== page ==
Severity of children's intellectual disabilities and Medicaid personal care services

TitleSeverity of children's intellectual disabilities and Medicaid personal care services
Publication TypeJournal Article
Year of Publication2011
AuthorsPatnaik A, Elliott TR, Moudouni DM, Fournier CJ, Naiser E, Miller TR, Dyer JA, Hawes C, Phillips CD
JournalRehabilitation Psychology
Volume56
Issue4
Pagination383-390
ISBN Number1939-1544(Electronic);0090-5550(Print)
KeywordsActivities of Daily Living, activity limitations, caregivers, developmental disabilities, intellectual disabilities, Medicaid personal care services, Mental Retardation
Abstract

Objectives: This research investigated the relationship between a child's reported intellectual disability (ID) level and caregivers' reports of the child's health status to predict Medicaid Personal Care Services (PCS) hours authorized for that child. We also investigated how activity limitations in the home varied with the level of ID. Design: The sample included 1,108 community-residing children with a reported level of ID in the Texas Medicaid system and who were assessed for the PCS program. All data were collected with the Personal Care Assessment Form (PCAF), an instrument developed by the authors for evaluating children's PCS needs. Case managers completed the PCAF in the child's home with the child and primary caregivers present. Structural equation modeling (SEM) was used to test a model reflecting the role of ID and other characteristics of the child in determining the number of PCS hours authorized. Additional analyses revealed the degree to which variation among the case managers affected the number of hours authorized. Results: ID level and other individual characteristics had a significant effect on reports of a child's activity limitations (R2 = .67), which in turn affected the hours of PCS authorized (R2 = .27). We found no significant direct relationship between ID level and PCS hours: ID level had an indirect relationship on PCS hours through activity limitations. When the variance in hours authorized was decomposed, individual characteristics accounted for 20% of the variance and case managers accounted for 14%. Conclusions: Assessments of caregiver and child strengths and limitations in the home are critical in the allocation of Medicaid home-based services, above and beyond the information conveyed by demographic and diagnostic data. Implications for home-based assessments of functional limitations and needs for family caregivers and their children with ID are discussed. (PsycINFO Database Record (c) 2012 APA, all rights reserved)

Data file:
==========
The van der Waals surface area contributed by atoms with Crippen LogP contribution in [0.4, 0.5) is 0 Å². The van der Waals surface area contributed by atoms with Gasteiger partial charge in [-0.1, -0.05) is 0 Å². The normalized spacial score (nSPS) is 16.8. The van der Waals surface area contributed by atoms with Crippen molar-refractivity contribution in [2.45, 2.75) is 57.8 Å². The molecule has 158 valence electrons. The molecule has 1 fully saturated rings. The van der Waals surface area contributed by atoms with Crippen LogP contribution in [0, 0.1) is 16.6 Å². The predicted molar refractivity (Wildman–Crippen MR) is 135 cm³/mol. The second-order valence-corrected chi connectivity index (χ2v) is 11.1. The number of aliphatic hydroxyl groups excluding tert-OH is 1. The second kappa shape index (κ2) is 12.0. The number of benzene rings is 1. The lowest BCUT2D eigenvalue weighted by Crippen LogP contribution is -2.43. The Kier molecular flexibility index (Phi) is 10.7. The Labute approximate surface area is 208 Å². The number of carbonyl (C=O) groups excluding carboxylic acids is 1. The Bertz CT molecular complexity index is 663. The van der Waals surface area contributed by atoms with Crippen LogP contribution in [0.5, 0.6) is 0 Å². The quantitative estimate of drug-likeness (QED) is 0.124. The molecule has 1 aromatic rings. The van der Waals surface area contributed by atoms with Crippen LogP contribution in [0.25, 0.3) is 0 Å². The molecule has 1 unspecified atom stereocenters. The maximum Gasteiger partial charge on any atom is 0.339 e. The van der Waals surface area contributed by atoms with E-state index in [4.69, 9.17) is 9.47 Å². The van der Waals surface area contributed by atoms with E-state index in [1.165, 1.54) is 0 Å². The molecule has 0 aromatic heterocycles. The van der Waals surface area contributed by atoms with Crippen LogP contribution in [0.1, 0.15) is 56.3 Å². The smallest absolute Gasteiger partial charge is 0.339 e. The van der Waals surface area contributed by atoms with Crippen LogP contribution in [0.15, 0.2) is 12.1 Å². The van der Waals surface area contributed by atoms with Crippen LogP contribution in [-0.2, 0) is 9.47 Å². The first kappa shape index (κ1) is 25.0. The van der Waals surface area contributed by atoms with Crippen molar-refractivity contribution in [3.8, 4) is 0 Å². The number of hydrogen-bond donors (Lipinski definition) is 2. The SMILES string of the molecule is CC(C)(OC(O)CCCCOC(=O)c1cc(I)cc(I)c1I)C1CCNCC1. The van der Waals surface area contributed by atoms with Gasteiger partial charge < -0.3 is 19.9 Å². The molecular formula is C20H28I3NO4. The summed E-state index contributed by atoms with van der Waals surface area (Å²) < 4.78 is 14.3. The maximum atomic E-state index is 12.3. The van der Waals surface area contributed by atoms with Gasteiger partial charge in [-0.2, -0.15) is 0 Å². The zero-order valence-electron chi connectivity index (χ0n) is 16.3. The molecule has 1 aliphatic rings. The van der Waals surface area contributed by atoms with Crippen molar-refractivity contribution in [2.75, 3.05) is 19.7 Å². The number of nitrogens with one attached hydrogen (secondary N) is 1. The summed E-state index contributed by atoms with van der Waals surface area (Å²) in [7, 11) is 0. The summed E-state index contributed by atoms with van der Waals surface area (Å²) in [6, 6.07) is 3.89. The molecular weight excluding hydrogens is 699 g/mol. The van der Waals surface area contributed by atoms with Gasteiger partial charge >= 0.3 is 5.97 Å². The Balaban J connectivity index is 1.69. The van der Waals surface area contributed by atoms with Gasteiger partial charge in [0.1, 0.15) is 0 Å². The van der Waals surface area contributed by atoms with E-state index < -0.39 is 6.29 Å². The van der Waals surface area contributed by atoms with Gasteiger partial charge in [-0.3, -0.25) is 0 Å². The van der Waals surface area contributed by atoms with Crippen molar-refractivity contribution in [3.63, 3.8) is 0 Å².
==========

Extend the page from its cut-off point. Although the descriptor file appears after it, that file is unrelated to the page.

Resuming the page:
DOI10.1037/a0025619